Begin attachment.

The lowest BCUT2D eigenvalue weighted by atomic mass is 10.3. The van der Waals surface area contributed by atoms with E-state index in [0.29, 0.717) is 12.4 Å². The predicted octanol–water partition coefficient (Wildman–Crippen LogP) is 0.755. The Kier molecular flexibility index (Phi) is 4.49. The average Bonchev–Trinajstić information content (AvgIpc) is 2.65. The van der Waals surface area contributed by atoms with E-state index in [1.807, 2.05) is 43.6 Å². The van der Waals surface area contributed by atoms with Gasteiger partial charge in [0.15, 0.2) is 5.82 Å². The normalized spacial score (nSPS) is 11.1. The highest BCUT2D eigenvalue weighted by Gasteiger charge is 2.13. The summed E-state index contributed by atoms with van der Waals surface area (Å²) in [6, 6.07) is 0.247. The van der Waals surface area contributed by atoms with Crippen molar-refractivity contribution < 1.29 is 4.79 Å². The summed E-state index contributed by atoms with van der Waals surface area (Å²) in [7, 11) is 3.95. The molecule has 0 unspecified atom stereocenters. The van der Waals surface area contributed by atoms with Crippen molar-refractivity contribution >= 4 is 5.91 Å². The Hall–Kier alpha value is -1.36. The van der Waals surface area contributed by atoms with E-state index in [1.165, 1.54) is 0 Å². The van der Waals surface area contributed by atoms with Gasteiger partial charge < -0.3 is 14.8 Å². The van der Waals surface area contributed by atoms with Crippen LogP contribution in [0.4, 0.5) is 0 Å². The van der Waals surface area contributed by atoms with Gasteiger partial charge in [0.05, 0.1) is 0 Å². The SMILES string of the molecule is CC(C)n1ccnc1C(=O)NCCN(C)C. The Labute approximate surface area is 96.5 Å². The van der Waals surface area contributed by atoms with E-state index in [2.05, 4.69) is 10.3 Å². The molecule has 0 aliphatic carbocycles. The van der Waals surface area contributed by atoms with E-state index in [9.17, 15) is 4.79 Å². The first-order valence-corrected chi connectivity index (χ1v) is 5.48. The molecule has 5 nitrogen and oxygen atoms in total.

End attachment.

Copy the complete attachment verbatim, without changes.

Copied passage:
The lowest BCUT2D eigenvalue weighted by atomic mass is 10.3. The van der Waals surface area contributed by atoms with E-state index in [0.29, 0.717) is 12.4 Å². The predicted octanol–water partition coefficient (Wildman–Crippen LogP) is 0.755. The Kier molecular flexibility index (Phi) is 4.49. The average Bonchev–Trinajstić information content (AvgIpc) is 2.65. The van der Waals surface area contributed by atoms with E-state index in [1.807, 2.05) is 43.6 Å². The van der Waals surface area contributed by atoms with Gasteiger partial charge in [0.15, 0.2) is 5.82 Å². The normalized spacial score (nSPS) is 11.1. The highest BCUT2D eigenvalue weighted by Gasteiger charge is 2.13. The summed E-state index contributed by atoms with van der Waals surface area (Å²) in [6, 6.07) is 0.247. The van der Waals surface area contributed by atoms with Crippen molar-refractivity contribution < 1.29 is 4.79 Å². The summed E-state index contributed by atoms with van der Waals surface area (Å²) in [7, 11) is 3.95. The molecule has 0 unspecified atom stereocenters. The van der Waals surface area contributed by atoms with Crippen molar-refractivity contribution >= 4 is 5.91 Å². The Hall–Kier alpha value is -1.36. The van der Waals surface area contributed by atoms with E-state index in [1.165, 1.54) is 0 Å². The van der Waals surface area contributed by atoms with Gasteiger partial charge < -0.3 is 14.8 Å². The van der Waals surface area contributed by atoms with Crippen LogP contribution in [0.4, 0.5) is 0 Å². The van der Waals surface area contributed by atoms with Gasteiger partial charge in [0.05, 0.1) is 0 Å². The SMILES string of the molecule is CC(C)n1ccnc1C(=O)NCCN(C)C. The Labute approximate surface area is 96.5 Å². The van der Waals surface area contributed by atoms with E-state index in [2.05, 4.69) is 10.3 Å². The molecule has 0 aliphatic carbocycles. The van der Waals surface area contributed by atoms with E-state index in [9.17, 15) is 4.79 Å². The first-order valence-corrected chi connectivity index (χ1v) is 5.48. The molecule has 5 nitrogen and oxygen atoms in total.